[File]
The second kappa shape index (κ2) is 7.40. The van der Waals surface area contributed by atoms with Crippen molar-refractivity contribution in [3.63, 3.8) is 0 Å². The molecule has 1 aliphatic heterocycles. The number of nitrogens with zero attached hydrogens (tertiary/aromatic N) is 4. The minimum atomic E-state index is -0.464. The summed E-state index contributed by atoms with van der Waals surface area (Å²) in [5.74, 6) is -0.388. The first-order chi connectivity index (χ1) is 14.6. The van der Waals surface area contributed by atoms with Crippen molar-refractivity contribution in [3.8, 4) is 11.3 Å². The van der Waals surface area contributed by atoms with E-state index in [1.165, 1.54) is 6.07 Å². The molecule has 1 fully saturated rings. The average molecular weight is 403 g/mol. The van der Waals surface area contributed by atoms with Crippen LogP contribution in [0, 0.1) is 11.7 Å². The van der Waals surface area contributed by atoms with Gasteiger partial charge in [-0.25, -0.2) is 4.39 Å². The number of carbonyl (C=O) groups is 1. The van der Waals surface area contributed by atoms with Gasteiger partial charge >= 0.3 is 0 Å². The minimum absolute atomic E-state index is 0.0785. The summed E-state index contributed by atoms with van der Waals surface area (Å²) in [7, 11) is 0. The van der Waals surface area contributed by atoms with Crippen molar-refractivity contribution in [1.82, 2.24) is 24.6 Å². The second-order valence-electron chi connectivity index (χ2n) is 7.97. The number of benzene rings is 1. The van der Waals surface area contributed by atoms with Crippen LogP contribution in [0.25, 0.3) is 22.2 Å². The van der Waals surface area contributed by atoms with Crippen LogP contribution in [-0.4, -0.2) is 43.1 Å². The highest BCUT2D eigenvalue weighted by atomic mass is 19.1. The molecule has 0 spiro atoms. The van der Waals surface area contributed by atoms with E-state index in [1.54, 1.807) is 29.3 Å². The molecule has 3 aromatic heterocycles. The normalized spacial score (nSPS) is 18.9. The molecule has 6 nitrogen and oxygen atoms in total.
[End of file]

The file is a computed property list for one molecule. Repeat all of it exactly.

The second kappa shape index (κ2) is 7.40. The van der Waals surface area contributed by atoms with Crippen molar-refractivity contribution in [3.63, 3.8) is 0 Å². The molecule has 1 aliphatic heterocycles. The number of nitrogens with zero attached hydrogens (tertiary/aromatic N) is 4. The minimum atomic E-state index is -0.464. The summed E-state index contributed by atoms with van der Waals surface area (Å²) in [5.74, 6) is -0.388. The first-order chi connectivity index (χ1) is 14.6. The van der Waals surface area contributed by atoms with Crippen molar-refractivity contribution in [3.8, 4) is 11.3 Å². The van der Waals surface area contributed by atoms with E-state index in [1.165, 1.54) is 6.07 Å². The molecule has 1 fully saturated rings. The average molecular weight is 403 g/mol. The van der Waals surface area contributed by atoms with Crippen LogP contribution in [0, 0.1) is 11.7 Å². The van der Waals surface area contributed by atoms with Gasteiger partial charge in [-0.25, -0.2) is 4.39 Å². The number of carbonyl (C=O) groups is 1. The van der Waals surface area contributed by atoms with Gasteiger partial charge >= 0.3 is 0 Å². The minimum absolute atomic E-state index is 0.0785. The summed E-state index contributed by atoms with van der Waals surface area (Å²) in [7, 11) is 0. The van der Waals surface area contributed by atoms with Crippen molar-refractivity contribution in [1.82, 2.24) is 24.6 Å². The second-order valence-electron chi connectivity index (χ2n) is 7.97. The number of benzene rings is 1. The van der Waals surface area contributed by atoms with Crippen LogP contribution in [0.25, 0.3) is 22.2 Å². The van der Waals surface area contributed by atoms with Crippen LogP contribution in [-0.4, -0.2) is 43.1 Å². The highest BCUT2D eigenvalue weighted by atomic mass is 19.1. The molecule has 0 spiro atoms. The van der Waals surface area contributed by atoms with E-state index in [1.54, 1.807) is 29.3 Å². The molecule has 3 aromatic heterocycles. The normalized spacial score (nSPS) is 18.9. The molecule has 6 nitrogen and oxygen atoms in total.